When we first came to our tiny mission, the people offered a small stipend– the equivalent of less than a quarter salary at what was probably minimum wage in those days. My husband had to work full time to get the necessities of life for our family, commuting a long way to another low-wage job in the large metropolitan area. Because of this employment, he could not do anything but Sunday liturgy and Saturday vespers at first. Since the people were starting from scratch in those days without computer-generated music and online availability, the choir was not yet up to doing much else either. But he asked the flock for a commitment to raise his small stipend by about a third as soon as possible. They did so almost at once.
Even this still necessitated the full time job. But soon, with the help of God and our patron saints, we launched the next stage: moving into a larger rental place where we could leave our iconostasis and altar set up. More visible and more spacious, this attracted more members– both cradle Orthodox and inquirers who became Orthodox in our parish. And as the parish grew to fill the new rental space, my husband asked for the second time for a raise, this time big enough to let him drop his secular job hours to part time. Again the parish agreed. Now we were able to begin filling out the festal services.
Finally, my husband asked once more and for the final time for a raise, to enable him to be a full-time priest. There was a couple in the parish who balked at this. But the raise passed, the balkers left (having first tried and failed to get their way on some other issues) and within a few years we moved on to the next stage: purchase of our own building. The cycle of services was now quite full, and parishioners living in a cluster at some distance asked for regular study times at their homes. More people came, the choir grew, church school expanded, charitable ministries took shape. The whole time, Sunday has been a strong community time, with a pot luck meal after liturgy and time for children to play together while their parents chat, forming personal friendships. Our council works together with the priest, each using the gifts given them by God for the greater service of the parish community. To ensure continuity and balance, they draw men and women from various age groups, ethnic backgrounds, and professions, and rotate a variety of new and old members off and on council on a two year cycle, consulting who best to recruit for the upcoming needs.
And my husband has never again asked for a raise. In fact he has more than once objected to the council giving him one unasked. They don’t seem to pay attention.
So what is the indispensable factor in the process of moving from ‘mission’ to ‘full-fledged parish’? Tithing? A full-time paid priest? a building? Pacing yourself through the various stages? Sunday potlucks? Good council members?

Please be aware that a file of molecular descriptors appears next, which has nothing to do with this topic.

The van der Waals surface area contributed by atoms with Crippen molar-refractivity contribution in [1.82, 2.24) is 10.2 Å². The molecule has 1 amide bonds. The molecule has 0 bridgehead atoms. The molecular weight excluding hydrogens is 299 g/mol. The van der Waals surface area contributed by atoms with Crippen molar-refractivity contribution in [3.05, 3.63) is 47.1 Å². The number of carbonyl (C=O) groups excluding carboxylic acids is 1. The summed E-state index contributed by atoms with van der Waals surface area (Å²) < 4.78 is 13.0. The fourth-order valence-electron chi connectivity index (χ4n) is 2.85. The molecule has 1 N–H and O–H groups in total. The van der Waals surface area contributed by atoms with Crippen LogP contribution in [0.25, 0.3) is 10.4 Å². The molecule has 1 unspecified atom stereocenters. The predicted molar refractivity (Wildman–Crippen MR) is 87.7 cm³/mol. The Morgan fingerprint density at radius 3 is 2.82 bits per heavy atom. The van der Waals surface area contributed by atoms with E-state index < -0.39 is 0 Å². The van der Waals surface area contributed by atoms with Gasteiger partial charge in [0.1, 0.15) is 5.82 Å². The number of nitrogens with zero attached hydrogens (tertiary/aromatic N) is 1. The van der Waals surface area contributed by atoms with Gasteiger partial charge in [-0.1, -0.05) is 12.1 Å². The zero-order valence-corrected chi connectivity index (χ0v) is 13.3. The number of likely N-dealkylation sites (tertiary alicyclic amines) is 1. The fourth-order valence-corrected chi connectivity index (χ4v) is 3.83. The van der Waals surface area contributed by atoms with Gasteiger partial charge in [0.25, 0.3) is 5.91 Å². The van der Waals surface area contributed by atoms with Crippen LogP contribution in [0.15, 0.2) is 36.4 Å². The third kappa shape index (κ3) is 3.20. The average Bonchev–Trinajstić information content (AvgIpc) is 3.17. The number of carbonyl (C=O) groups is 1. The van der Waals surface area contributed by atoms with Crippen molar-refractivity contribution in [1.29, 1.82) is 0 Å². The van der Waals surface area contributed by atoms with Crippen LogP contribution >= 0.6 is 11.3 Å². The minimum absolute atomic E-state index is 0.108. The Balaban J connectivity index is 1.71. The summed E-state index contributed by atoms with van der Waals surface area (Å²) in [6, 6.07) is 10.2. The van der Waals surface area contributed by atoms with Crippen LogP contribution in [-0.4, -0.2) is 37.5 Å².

None of these in isolation, and not in themselves, though they are indeed part of the process. The indispensable factor for ‘success’– for surviving and then thriving– is just this: both the priest and the people must be ALL IN.
Please don’t misunderstand– I do not claim every mission that ‘fails’ is the fault of the priest and his family. Nor is it always the fault of the flock either. I have seen several failures that were due to serious mistakes by priest or people, but sometimes there are outside factors that lead to the closing of a mission that once seemed so promising: an economic downturn, a shift in demographics, a health disaster in the priest’s family. In some small communities a mission can never expect to draw enough members to grow into what is normally considered full-fledged parish status, but will have a faithful priest who continues to serve, making his home there and not seeking greener pastures elsewhere. That is surviving, and may even lead ultimately to thriving, if the people, few though they be, seek to keep their church alive into the next generation.
For a mission like ours that started in a large metropolitan area and draws from surrounding suburbs as well, thriving has come from the patience to stick with it, the willingness to rise to the challenge at each stage in order to grow into the kind of parish we want our children and grandchildren to grow up in– a parish that is still at heart a mission, in that its reason for being is to reach out and bring others in to worship the Lord in an Orthodox manner. One must take the long view. In many denominations, the days of frequently transferring clergy are past, and they are returning to longer-term pastorates. This is of course due largely to the expense of moving clergy and their families, but it is a sort of blessing in disguise. A priest is the papa of a parish family. We have seen the havoc wreaked by divorce on families– why would we want to change our ‘church daddies’ every few years either? Especially in a mission parish, where not just the individuals but the community as a whole is growing from one stage of life to the next. The priest of a mission parish more than any other needs to have a father’s heart, unwilling to abandon his children if there is any other course of action.
As I said, it is easy to start a mission. When a priest is assigned to an already-established parish, he will face a different set of challenges, but he needn’t tackle more than one stage of parish life at a time. The people will need to adjust to him in regard to how he differs from their previous priest, for good or ill. The mission priest and his family, and the mission parish members need to look together beyond just getting started, lest they be like those in the parable who, having put hand to the plough, look backward. Or to be like those seeds in the Parable of the Sower– great excitement at the beginning of a new mission may cause sudden growth like fast-sprouting seeds, but then comes the heat of day, and priest and people both burn out from lack of patience and pacing.
First survive… and then, slowly, patiently, thrive. Priest and people all in it together. This is the story of my mission parish. We now prepare to move into yet another stage of our parish life, continuing what we are already doing, expanding our building, looking ahead to eventual retirement and the handing of the shepherd’s crook over to a new man, the people prepared to continue to be all in with their next priest and hoping he and his family will do the same. We pray that what we have built so far will last, and last, survive and thrive.